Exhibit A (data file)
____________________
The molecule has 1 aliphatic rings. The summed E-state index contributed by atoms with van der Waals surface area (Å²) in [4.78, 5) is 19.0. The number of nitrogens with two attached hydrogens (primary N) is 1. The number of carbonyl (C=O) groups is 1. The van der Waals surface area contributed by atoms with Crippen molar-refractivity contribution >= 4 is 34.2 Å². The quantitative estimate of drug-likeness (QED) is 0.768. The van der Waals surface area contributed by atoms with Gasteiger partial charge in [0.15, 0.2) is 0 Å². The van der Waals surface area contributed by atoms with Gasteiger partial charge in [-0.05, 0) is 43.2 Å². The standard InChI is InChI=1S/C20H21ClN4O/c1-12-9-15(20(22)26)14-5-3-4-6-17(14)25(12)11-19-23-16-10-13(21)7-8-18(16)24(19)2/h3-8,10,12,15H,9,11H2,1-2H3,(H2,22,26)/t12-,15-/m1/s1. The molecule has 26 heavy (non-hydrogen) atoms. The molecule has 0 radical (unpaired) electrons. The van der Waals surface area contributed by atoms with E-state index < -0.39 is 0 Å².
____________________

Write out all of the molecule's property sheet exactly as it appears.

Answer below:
The molecule has 1 aliphatic rings. The summed E-state index contributed by atoms with van der Waals surface area (Å²) in [4.78, 5) is 19.0. The number of nitrogens with two attached hydrogens (primary N) is 1. The number of carbonyl (C=O) groups is 1. The van der Waals surface area contributed by atoms with Crippen molar-refractivity contribution >= 4 is 34.2 Å². The quantitative estimate of drug-likeness (QED) is 0.768. The van der Waals surface area contributed by atoms with Gasteiger partial charge in [0.15, 0.2) is 0 Å². The van der Waals surface area contributed by atoms with Gasteiger partial charge in [-0.05, 0) is 43.2 Å². The standard InChI is InChI=1S/C20H21ClN4O/c1-12-9-15(20(22)26)14-5-3-4-6-17(14)25(12)11-19-23-16-10-13(21)7-8-18(16)24(19)2/h3-8,10,12,15H,9,11H2,1-2H3,(H2,22,26)/t12-,15-/m1/s1. The molecule has 26 heavy (non-hydrogen) atoms. The molecule has 0 radical (unpaired) electrons. The van der Waals surface area contributed by atoms with E-state index < -0.39 is 0 Å².